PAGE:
Summary: The degree of global warming during the next few years might have large political effects, as the public policy debate appears to be at a critical point in its 29th year (from Hansen’s Senate testimony). Will the pause resume, or will we get rapid warming? Close examination of the monthly data will give us clues about this important question.

Global Warming

How can we see the short-term temperature trend?

There is no one true way to show trends in global temperature. Here are three different perspectives; all give roughly similar results. First, let’s look at a graph by NOAA of the global average surface temperature (their excellent interactive website shows data since the reliable instrument era began in 1880). The time period selected depends on what we are looking for. The following graph shows January’s. It minimizes the overall warming trend, which is concentrated in the months of May, June, & July. Click to enlarge.

The warming since 1950 — the period in which over half of the warming comes from anthropogenic causes — occurred almost entirely in two steps: 1981-83 (near the 1979-83 El Niño period) and 1998-99 (near the 1997-98 El Niño).  Since then climate scientists have shown that the two century-long temperature rise has “paused” (aka the “hiatus”). There are various theories about the cause. Then came the spike of the 2015-2016 El Niño. The peak to peak rise, 1998 to 2016, was only 0.4°F.

What happens next? The El Niño might have been just a spike, after which temperatures will fall back to the 1998-2014 average — and the “pause” continues.  If temperatures don’t fall back to their previous levels, then we begin a new watch. Will the 2015-16 El Niño start another stair step, with temperatures flat at a new high level? Or will temperatures begin a steady rise? The one month anomalies provide an easy if rough way to see which of these three scenarios unfolds, each having different political implications. Unfortunately, climate models cannot yet make reliable predictions for five to ten years horizons

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A climate scientist assesses the threat of climate change

Summary: Eminent climate scientist Judith Curry gives a brief assessment of the threat of climate change, starting from first principles — such as the definition of “risk”. It is a timely reminder, as the debate about the public policy response to climate change moves into hysteria.

“US politics could be focused on preventing climate change from destroying all life on Earth. Instead, it’s focused on Vlad Putin & Nordstrom.”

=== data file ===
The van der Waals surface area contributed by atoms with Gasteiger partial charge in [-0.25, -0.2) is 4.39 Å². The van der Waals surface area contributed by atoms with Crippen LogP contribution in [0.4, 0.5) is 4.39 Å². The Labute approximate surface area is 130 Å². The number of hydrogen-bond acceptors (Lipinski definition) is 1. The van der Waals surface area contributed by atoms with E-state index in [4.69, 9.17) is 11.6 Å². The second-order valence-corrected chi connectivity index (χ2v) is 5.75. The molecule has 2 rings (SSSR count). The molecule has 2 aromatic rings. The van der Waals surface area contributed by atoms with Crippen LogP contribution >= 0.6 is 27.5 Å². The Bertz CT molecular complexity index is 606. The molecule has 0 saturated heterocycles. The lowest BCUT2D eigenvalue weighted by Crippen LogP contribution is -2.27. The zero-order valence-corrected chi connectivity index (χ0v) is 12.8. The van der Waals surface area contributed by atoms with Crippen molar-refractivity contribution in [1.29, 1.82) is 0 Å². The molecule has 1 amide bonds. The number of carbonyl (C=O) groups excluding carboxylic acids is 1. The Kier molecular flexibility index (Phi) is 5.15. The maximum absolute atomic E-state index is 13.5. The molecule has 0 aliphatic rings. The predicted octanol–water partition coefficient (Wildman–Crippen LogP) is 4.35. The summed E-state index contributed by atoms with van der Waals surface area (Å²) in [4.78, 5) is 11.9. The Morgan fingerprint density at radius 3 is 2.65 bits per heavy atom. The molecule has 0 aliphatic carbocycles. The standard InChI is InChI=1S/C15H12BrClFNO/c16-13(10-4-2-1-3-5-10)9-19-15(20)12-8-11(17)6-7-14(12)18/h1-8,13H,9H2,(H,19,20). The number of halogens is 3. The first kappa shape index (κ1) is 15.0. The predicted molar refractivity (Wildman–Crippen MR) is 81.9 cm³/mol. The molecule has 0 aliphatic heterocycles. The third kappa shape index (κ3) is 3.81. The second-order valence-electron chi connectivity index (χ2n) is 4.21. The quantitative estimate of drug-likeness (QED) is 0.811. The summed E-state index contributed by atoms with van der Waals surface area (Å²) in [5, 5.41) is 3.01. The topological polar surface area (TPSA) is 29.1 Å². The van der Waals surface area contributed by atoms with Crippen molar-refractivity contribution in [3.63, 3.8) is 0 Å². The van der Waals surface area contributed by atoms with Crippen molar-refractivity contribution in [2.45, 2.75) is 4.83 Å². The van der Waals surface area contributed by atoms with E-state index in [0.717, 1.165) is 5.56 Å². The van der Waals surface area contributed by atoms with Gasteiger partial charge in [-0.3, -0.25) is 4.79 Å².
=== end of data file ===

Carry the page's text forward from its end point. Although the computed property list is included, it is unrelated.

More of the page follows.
— David Sirota on Twitter (74 thousand followers). He is a radio host based in Denver, nationally syndicated columnist, and Democratic political spokesperson. He says this often, ignoring those pointing out that the IPCC’s Working Group I’s reports say nothing remotely like that. See his Wikipedia entry.

Global Warming


The ‘threat’ of climate change

By Judith Curry,
Posted at Climate Etc, 29 January 2017.

Posted under a Creative Commons License


A major disconnect in the discourse surrounding climate change is interpretation of the ‘threat’ of climate change.

Last week I attended the annual meeting of the American Meteorological Society in Seattle.  It was a very good meeting …One of the best things about such conferences is the opportunity for extended face to face discussions with other scientists.  I had one such discussion that triggered the theme for this post.  This scientist (who will remain unnamed) does not disagree with me about climate change science in any significant way, although he has more confidence in climate models than I do.  In particular, he has publicly discussed the uncertainty issue.

He doesn’t take the ‘heat’ that I do largely because, in spite of these substantial uncertainties, he makes statements about the ‘serious threat’ of climate change, substantial risk of dangerous or even calamitous impacts,  reducing this risk requires a reduction of carbon emissions.

We both agree that there is the ‘possibility’ of extreme impacts if the warming is on the high end of the model projections.  We agree that we can’t quantify the probability of such impacts; it is best to regard them as ‘possibilities.’

So, what is the differences in reasoning that lead us to different conclusions regarding policy responses?